The fish netting demonstration can be observed from the observation deck 4 next to the water surface, from observation deck 4 upper levels which offer a bird's eye view, or from underwater windows 5 which offer a fish's eye view.
The fish cultivation net 9 is equipped with buoys 10 around its perimeter maintaining the open top configuration in which the net is stationed in the ocean or lake. The fish cultivation net 9 is guided under a connecting piece 2 into the activity area 3 in this configuration. As shown in FIG. 4, workers can perform netting operations from either a work deck 11 above buoys 10, or from an observation deck 4.
As depicted in FIG. 7, spectators can get a particularly good view of the netted fish if the fish are pumped from the raised net through transparent tubing 12. Fish and water are sucked into the transparent tubing 12 which is connected to the suction side of a fish pump (a pump which passes fish and water without injuring the fish; not illustrated). The central portion of the transparent tubing 12 is supported by a suspension member which is hoisted aloft, and netted fish are then sucked up the tubing for display.
Now turning to FIG. 6, an example showing a floating pool 13 within the activity area 3 is presented. The floating pool 13 is open at the top, is provided with buoyant pieces 14, and is guided into the activity area 3 in the same manner as the previously described fish cultivation net 9. The floating pool 13 is filled with water and fish so that those on board can get in the pool to play with or try to grab the fish, or watch such activity from the observation decks 4.
Turning now to FIG. 8, an example of an aquatic show boat with a net 21 installed in the activity area 3 is illustrated. In this case the netted activity area 3 is used for swimming, playing in the waves, chasing fish within the net, etc. and these activities can be observed from the observation decks 4. To permit people within the net 21 to play in safety, the perimeter of the net 21 is attached in a continuous fashion to the hulls 1 and connecting pieces 2 forming the perimeter of the activity area 3. Further, the net 21 has a mesh size which is large enough to pass water but not the human body, and is strong enough to support the body weight of those within the activity area 3 without breaking.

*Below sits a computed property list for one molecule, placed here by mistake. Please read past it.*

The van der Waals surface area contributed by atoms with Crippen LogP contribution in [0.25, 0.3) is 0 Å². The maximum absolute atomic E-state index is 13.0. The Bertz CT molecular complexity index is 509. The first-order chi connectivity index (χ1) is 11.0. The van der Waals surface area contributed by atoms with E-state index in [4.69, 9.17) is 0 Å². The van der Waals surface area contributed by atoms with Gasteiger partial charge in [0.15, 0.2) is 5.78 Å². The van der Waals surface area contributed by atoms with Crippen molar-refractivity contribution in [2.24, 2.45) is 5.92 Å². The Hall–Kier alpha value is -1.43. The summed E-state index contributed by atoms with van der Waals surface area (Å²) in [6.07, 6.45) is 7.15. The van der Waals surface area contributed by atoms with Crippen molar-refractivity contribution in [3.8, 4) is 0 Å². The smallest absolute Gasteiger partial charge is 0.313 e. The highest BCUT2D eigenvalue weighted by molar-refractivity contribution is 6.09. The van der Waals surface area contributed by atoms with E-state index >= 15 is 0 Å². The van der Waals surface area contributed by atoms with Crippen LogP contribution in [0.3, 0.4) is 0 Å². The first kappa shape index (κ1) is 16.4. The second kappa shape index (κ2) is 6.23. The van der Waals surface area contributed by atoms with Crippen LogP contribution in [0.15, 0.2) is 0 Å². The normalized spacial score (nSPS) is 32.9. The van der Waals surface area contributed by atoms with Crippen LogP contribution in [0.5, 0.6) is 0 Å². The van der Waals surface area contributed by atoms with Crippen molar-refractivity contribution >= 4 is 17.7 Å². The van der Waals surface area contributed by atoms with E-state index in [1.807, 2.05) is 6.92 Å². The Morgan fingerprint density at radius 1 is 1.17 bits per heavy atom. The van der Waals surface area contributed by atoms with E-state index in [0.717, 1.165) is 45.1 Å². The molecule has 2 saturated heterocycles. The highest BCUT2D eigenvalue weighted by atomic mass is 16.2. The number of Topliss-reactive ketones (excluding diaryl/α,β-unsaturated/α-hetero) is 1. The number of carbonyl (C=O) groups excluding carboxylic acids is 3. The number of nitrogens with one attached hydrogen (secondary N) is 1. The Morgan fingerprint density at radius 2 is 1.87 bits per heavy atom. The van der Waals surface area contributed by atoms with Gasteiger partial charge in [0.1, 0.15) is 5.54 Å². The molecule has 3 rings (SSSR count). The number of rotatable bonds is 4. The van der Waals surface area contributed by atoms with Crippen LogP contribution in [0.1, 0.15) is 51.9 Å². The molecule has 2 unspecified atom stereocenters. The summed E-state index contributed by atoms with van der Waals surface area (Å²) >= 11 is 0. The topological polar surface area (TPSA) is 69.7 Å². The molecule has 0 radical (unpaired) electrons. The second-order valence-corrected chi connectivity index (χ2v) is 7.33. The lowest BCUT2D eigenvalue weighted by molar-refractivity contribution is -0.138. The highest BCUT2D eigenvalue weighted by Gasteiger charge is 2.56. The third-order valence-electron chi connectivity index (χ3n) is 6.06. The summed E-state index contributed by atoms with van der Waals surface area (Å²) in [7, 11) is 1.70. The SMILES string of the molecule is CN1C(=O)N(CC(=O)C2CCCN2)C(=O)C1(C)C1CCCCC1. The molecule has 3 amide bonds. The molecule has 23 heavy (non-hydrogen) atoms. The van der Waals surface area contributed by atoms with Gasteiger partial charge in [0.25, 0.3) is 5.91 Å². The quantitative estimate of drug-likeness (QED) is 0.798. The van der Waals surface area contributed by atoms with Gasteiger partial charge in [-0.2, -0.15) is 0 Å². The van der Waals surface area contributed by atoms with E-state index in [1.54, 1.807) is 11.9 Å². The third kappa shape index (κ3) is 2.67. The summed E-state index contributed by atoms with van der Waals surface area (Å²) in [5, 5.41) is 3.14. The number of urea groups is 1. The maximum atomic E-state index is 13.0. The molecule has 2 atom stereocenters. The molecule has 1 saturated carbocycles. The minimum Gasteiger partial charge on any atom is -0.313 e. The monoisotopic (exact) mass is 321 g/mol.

The aquatic show boat with a net 21 installed in the activity area 3 can be set in motion to provide waves and water flow, thereby creating a safe amusement device with an atmosphere unobtainable in land based whirlpool like or water flow swimming pools. Further, observers can also enjoy the fun of watching those playing safely within the activity area 3 from the surrounding observation decks 4.
Since the perimeter of the activity area 3 is completely enclosed regardless of the distance from shore at which the aquatic show boat is operated, very clean water can be enjoyed in the activity area 3 without worrying about drifting away from a vessel far from shore. In addition, the observation decks 4 offer an excellent vantage point from which to oversee those in the activity area 3, or station a lifeguard. The size of the waves and the flow velocity of the water within the activity area 3 can be adjusted by varying the aquatic show boat's speed and region of operation. As long as net 21 is strong enough to ensure that it will not break, a variety of thrilling recreational activities can be enjoyed in complete safety.
A nonporous sheet installed in the activity area 3 in place of the previously described net 21 can be used even in winter for recreational activities without immersion in the water. Wave motion and water flow under the sheet can be utilized to create a new amusement equivalent to "water trampolining" or "waterbed surfing".
The aquatic show boat of this invention may also be utilized for marine life shows involving entertainment animals such as dolphins and grampus whales, etc. which can be observed from the surrounding observation decks 4.